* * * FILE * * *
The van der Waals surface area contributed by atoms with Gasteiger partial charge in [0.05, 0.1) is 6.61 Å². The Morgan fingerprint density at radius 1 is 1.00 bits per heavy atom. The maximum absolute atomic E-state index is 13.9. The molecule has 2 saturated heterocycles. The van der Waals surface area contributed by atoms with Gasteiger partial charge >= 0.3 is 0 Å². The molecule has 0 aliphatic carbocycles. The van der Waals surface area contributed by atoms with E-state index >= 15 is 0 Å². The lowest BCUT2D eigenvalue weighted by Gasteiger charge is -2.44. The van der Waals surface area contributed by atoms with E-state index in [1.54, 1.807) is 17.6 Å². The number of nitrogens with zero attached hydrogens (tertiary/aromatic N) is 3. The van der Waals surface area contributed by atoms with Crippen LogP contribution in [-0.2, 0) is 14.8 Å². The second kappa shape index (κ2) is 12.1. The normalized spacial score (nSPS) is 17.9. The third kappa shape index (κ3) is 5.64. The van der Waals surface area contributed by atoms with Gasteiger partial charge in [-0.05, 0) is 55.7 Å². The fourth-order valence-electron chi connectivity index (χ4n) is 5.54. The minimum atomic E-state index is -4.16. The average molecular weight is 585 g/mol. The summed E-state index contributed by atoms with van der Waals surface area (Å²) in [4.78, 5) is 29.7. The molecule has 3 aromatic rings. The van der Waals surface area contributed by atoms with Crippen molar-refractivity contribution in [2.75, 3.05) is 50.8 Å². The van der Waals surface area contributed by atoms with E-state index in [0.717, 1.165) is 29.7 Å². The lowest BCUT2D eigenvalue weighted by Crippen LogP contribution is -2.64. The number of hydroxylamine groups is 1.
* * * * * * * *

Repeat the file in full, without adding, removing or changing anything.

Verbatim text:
The van der Waals surface area contributed by atoms with Gasteiger partial charge in [0.05, 0.1) is 6.61 Å². The Morgan fingerprint density at radius 1 is 1.00 bits per heavy atom. The maximum absolute atomic E-state index is 13.9. The molecule has 2 saturated heterocycles. The van der Waals surface area contributed by atoms with Gasteiger partial charge >= 0.3 is 0 Å². The molecule has 0 aliphatic carbocycles. The van der Waals surface area contributed by atoms with E-state index >= 15 is 0 Å². The lowest BCUT2D eigenvalue weighted by Gasteiger charge is -2.44. The van der Waals surface area contributed by atoms with E-state index in [1.54, 1.807) is 17.6 Å². The number of nitrogens with zero attached hydrogens (tertiary/aromatic N) is 3. The van der Waals surface area contributed by atoms with Crippen LogP contribution in [-0.2, 0) is 14.8 Å². The second kappa shape index (κ2) is 12.1. The normalized spacial score (nSPS) is 17.9. The third kappa shape index (κ3) is 5.64. The van der Waals surface area contributed by atoms with Gasteiger partial charge in [-0.05, 0) is 55.7 Å². The fourth-order valence-electron chi connectivity index (χ4n) is 5.54. The minimum atomic E-state index is -4.16. The average molecular weight is 585 g/mol. The summed E-state index contributed by atoms with van der Waals surface area (Å²) in [4.78, 5) is 29.7. The molecule has 3 aromatic rings. The van der Waals surface area contributed by atoms with Crippen molar-refractivity contribution in [2.75, 3.05) is 50.8 Å². The van der Waals surface area contributed by atoms with E-state index in [0.717, 1.165) is 29.7 Å². The lowest BCUT2D eigenvalue weighted by Crippen LogP contribution is -2.64. The number of hydroxylamine groups is 1.